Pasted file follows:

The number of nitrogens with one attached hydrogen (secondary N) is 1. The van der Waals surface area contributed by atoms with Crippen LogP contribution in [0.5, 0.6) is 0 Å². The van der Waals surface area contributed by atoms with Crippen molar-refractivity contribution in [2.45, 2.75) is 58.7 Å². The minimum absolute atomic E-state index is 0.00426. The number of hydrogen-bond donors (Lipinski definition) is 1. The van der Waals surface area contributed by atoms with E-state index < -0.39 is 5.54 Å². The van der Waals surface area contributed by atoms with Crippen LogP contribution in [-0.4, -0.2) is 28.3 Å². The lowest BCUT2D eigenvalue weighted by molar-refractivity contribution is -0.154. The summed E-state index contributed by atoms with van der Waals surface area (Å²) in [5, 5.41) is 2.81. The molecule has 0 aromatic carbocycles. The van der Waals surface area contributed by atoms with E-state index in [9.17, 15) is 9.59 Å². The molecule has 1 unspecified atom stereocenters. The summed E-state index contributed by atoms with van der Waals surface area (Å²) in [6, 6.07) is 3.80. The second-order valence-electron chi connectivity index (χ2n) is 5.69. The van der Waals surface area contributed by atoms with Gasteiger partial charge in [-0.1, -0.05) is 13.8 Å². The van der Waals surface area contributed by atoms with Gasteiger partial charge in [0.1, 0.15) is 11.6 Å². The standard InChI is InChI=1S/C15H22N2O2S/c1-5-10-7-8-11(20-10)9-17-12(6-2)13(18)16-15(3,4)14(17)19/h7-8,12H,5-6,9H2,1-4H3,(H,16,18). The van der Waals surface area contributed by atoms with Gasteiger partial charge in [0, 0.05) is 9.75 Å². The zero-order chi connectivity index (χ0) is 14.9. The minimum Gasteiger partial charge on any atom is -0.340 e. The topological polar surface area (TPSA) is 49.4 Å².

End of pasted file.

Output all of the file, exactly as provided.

The number of nitrogens with one attached hydrogen (secondary N) is 1. The van der Waals surface area contributed by atoms with Crippen LogP contribution in [0.5, 0.6) is 0 Å². The van der Waals surface area contributed by atoms with Crippen molar-refractivity contribution in [2.45, 2.75) is 58.7 Å². The minimum absolute atomic E-state index is 0.00426. The number of hydrogen-bond donors (Lipinski definition) is 1. The van der Waals surface area contributed by atoms with E-state index < -0.39 is 5.54 Å². The van der Waals surface area contributed by atoms with Crippen LogP contribution in [-0.4, -0.2) is 28.3 Å². The lowest BCUT2D eigenvalue weighted by molar-refractivity contribution is -0.154. The summed E-state index contributed by atoms with van der Waals surface area (Å²) in [5, 5.41) is 2.81. The molecule has 0 aromatic carbocycles. The van der Waals surface area contributed by atoms with E-state index in [9.17, 15) is 9.59 Å². The molecule has 1 unspecified atom stereocenters. The summed E-state index contributed by atoms with van der Waals surface area (Å²) in [6, 6.07) is 3.80. The second-order valence-electron chi connectivity index (χ2n) is 5.69. The van der Waals surface area contributed by atoms with Gasteiger partial charge in [-0.1, -0.05) is 13.8 Å². The van der Waals surface area contributed by atoms with Gasteiger partial charge in [0.1, 0.15) is 11.6 Å². The standard InChI is InChI=1S/C15H22N2O2S/c1-5-10-7-8-11(20-10)9-17-12(6-2)13(18)16-15(3,4)14(17)19/h7-8,12H,5-6,9H2,1-4H3,(H,16,18). The van der Waals surface area contributed by atoms with Gasteiger partial charge in [0, 0.05) is 9.75 Å². The zero-order chi connectivity index (χ0) is 14.9. The minimum Gasteiger partial charge on any atom is -0.340 e. The topological polar surface area (TPSA) is 49.4 Å².